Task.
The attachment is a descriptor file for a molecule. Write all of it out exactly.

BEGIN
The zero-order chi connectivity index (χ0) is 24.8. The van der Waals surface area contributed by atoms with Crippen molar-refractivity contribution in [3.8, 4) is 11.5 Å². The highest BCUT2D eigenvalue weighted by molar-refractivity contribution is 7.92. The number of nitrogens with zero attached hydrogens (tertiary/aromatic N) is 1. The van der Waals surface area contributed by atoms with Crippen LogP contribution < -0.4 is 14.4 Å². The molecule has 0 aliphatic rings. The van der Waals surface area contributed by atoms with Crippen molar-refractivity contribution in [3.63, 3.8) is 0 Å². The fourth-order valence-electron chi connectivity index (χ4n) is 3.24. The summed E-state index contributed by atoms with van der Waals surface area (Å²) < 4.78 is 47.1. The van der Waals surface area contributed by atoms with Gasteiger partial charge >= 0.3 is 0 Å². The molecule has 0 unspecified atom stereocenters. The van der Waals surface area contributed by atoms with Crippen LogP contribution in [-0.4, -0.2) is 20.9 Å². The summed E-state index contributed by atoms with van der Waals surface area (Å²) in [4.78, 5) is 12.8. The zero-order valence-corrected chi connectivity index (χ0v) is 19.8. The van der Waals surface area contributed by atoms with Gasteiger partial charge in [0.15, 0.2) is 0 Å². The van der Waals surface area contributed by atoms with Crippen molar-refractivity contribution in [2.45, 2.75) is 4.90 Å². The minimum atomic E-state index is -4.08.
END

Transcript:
The zero-order chi connectivity index (χ0) is 24.8. The van der Waals surface area contributed by atoms with Crippen molar-refractivity contribution in [3.8, 4) is 11.5 Å². The highest BCUT2D eigenvalue weighted by molar-refractivity contribution is 7.92. The number of nitrogens with zero attached hydrogens (tertiary/aromatic N) is 1. The van der Waals surface area contributed by atoms with Crippen LogP contribution < -0.4 is 14.4 Å². The molecule has 0 aliphatic rings. The van der Waals surface area contributed by atoms with Crippen molar-refractivity contribution in [3.63, 3.8) is 0 Å². The fourth-order valence-electron chi connectivity index (χ4n) is 3.24. The summed E-state index contributed by atoms with van der Waals surface area (Å²) < 4.78 is 47.1. The van der Waals surface area contributed by atoms with Gasteiger partial charge >= 0.3 is 0 Å². The molecule has 0 unspecified atom stereocenters. The van der Waals surface area contributed by atoms with Crippen LogP contribution in [-0.4, -0.2) is 20.9 Å². The summed E-state index contributed by atoms with van der Waals surface area (Å²) in [4.78, 5) is 12.8. The zero-order valence-corrected chi connectivity index (χ0v) is 19.8. The van der Waals surface area contributed by atoms with Gasteiger partial charge in [0.15, 0.2) is 0 Å². The van der Waals surface area contributed by atoms with Crippen molar-refractivity contribution in [2.45, 2.75) is 4.90 Å². The minimum atomic E-state index is -4.08.